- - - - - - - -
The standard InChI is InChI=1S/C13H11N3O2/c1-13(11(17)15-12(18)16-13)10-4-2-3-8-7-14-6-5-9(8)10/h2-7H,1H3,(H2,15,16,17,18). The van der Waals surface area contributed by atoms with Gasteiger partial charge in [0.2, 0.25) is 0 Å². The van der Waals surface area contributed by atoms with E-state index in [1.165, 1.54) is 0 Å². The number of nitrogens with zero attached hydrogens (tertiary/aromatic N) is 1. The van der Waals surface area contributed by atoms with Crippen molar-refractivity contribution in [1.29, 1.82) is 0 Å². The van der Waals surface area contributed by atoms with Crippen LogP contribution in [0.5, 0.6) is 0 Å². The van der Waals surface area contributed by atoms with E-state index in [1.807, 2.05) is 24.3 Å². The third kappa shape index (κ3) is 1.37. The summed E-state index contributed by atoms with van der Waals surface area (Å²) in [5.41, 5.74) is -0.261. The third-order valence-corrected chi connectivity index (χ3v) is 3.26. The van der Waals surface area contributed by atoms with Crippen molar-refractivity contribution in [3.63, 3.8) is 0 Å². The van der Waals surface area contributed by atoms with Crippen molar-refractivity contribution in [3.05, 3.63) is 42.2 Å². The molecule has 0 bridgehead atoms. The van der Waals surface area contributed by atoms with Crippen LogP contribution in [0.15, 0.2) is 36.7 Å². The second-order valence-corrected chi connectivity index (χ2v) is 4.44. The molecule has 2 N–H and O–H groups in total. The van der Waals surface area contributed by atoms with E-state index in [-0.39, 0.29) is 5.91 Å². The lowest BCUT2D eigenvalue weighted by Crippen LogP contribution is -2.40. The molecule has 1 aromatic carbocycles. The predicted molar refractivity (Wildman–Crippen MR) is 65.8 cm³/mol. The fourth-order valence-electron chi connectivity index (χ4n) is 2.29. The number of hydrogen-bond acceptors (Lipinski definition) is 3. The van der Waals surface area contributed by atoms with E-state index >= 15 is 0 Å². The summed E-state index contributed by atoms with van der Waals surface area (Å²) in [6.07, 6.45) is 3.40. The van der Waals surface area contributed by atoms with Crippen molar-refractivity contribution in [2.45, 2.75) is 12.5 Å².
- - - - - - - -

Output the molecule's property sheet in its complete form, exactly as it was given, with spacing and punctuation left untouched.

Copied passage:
The standard InChI is InChI=1S/C13H11N3O2/c1-13(11(17)15-12(18)16-13)10-4-2-3-8-7-14-6-5-9(8)10/h2-7H,1H3,(H2,15,16,17,18). The van der Waals surface area contributed by atoms with Gasteiger partial charge in [0.2, 0.25) is 0 Å². The van der Waals surface area contributed by atoms with E-state index in [1.165, 1.54) is 0 Å². The number of nitrogens with zero attached hydrogens (tertiary/aromatic N) is 1. The van der Waals surface area contributed by atoms with Crippen molar-refractivity contribution in [1.29, 1.82) is 0 Å². The van der Waals surface area contributed by atoms with Crippen LogP contribution in [0.5, 0.6) is 0 Å². The van der Waals surface area contributed by atoms with E-state index in [1.807, 2.05) is 24.3 Å². The third kappa shape index (κ3) is 1.37. The summed E-state index contributed by atoms with van der Waals surface area (Å²) in [5.41, 5.74) is -0.261. The third-order valence-corrected chi connectivity index (χ3v) is 3.26. The van der Waals surface area contributed by atoms with Crippen molar-refractivity contribution in [3.63, 3.8) is 0 Å². The van der Waals surface area contributed by atoms with Crippen molar-refractivity contribution in [3.05, 3.63) is 42.2 Å². The molecule has 0 bridgehead atoms. The van der Waals surface area contributed by atoms with Crippen LogP contribution in [0.15, 0.2) is 36.7 Å². The second-order valence-corrected chi connectivity index (χ2v) is 4.44. The molecule has 2 N–H and O–H groups in total. The van der Waals surface area contributed by atoms with E-state index in [-0.39, 0.29) is 5.91 Å². The lowest BCUT2D eigenvalue weighted by Crippen LogP contribution is -2.40. The molecule has 1 aromatic carbocycles. The predicted molar refractivity (Wildman–Crippen MR) is 65.8 cm³/mol. The fourth-order valence-electron chi connectivity index (χ4n) is 2.29. The number of hydrogen-bond acceptors (Lipinski definition) is 3. The van der Waals surface area contributed by atoms with E-state index >= 15 is 0 Å². The summed E-state index contributed by atoms with van der Waals surface area (Å²) in [6.07, 6.45) is 3.40. The van der Waals surface area contributed by atoms with Crippen molar-refractivity contribution in [2.45, 2.75) is 12.5 Å².